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ASU football local products recall past Territorial Cup experiences

Many Sun Devils and Wildcats alike grew up in a 'A House Divided'

Senior wide receiver D.J. Foster (8) leaves the field before a game against Oregon on Thursday, Oct. 29, 2015, at Sun Devil Stadium in Tempe.
Senior wide receiver D.J. Foster (8) leaves the field before a game against Oregon on Thursday, Oct. 29, 2015, at Sun Devil Stadium in Tempe.

When you grow up in the state of Arizona, you're taught from an early age to pick a side: Wildcat or Sun Devil. Arizona vs. Arizona State in the Territorial Cup.

The Territorial Cup officially has the oldest running rivalry trophy in the NCAA history and is also one of the most heated games, it is clear to see why ASU football's matchup Saturday means much more than just an opportunity at a bowl berth.

This rings especially true to the local products on the Sun Devils roster.

"(It's the most important game of the year) every year," senior wide receiver D.J. Foster said. "Coach (Todd) Graham will tell you, it doesn't matter if you go 11-1 if you lose this game. It's a really important game. Important to our community. Important to our team. For tradition, we've got to go out and get this win."

Foster, a Scottsdale native out of Saguaro High School, said it's on the seniors, as well as the locals, to reinforce the impact of the rivalry.

During his time as a record-setter at Saguaro, it became clear that Foster had chosen his side of the rivalry in order to stay with those close to him.

"(In high school) I wasn't a huge ASU or U of A fan of the time," Foster said. "I would just keep it neutral. There were a lot of guys from the classes in front of me at Saguaro were on (ASU), so I decided to start rooting for ASU."

Redshirt senior offensive lineman Christian Westerman also grew up in the rivalry in nearby Chandler, where he attended Hamilton High School before going to Auburn and eventually transferring back to his hometown school. Westerman said the gravity of the rivalry has always loomed large on his upbringing.

"It's huge," Westerman said. "It's a big game. People from Tucson and a bunch of people from the Chandler and Tempe area competing. Just a big game."

Redshirt senior wide receiver Gary Chambers' biggest memory of the Territorial Cup came just after committing to the Sun Devils, as they traveled to Tucson to knock off the Wildcats 30-29 in double overtime on a blocked extra point. The Ironwood High School (Glendale) product recalled watching his future teammates with excitement as they picked up the season-defining win.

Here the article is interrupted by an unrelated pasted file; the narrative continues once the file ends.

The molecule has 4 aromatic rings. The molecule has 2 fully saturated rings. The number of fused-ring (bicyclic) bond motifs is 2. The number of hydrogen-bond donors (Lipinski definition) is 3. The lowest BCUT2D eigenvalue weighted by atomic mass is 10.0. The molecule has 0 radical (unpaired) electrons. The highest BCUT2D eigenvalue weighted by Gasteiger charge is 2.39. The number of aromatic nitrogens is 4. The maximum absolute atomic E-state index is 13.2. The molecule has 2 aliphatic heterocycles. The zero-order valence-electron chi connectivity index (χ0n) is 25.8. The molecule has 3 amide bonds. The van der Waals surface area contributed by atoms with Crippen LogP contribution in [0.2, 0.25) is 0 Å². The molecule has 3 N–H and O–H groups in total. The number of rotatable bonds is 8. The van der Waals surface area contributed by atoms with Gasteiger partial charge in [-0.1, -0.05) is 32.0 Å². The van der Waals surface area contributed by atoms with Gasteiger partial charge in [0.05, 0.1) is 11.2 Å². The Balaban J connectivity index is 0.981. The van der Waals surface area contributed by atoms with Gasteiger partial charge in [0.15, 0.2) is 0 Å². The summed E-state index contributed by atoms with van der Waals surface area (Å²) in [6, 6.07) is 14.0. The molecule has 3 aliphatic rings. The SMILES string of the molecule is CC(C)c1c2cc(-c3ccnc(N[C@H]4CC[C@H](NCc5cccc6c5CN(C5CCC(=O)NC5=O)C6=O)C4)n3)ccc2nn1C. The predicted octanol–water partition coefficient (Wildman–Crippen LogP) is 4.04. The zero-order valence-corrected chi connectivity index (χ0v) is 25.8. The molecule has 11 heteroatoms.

"I was watching on TV, and seeing all my future teammates going out there and handle business," Chambers said. "It was exciting. It definitely means a lot (to play in the Territorial Cup). Talking to alumni and to others, you know how big this game is and how it's played. I understand how serious it is and how exciting it is to go out there and play."

Redshirt junior wide receiver Fred Gammage, a Brophy College Prep graduate and Phoenix native, saw his house split on the rivalry from a young age. 

"My family is really split — half of my uncles like U of A and half of my uncles like ASU — so it's always just been a big rivalry to watch," Gammage said. "Now, to be a part of it, it's crazy. My dad actually liked U of A for a second, but as soon as I came here he had to switch over."

On Saturday, all but Gammage will have the opportunity to play in the big game for the final time in their college careers.

Practice Notes:

– Stretch songs: "Jump Around" by House of Pain and "Classic Man (Remix)" by Jidenna ft. Kendrick Lamar

– Redshirt junior linebacker Salamo Fiso, redshirt junior linebacker Laiu Moeakiola and freshman safety Kareem Orr were among the notables in green non-contact jerseys. 

Related Links:

ASU football seniors balance emotions between Senior Day and Territorial Cup

ASU football defensive back Jordan Simone is out for the season

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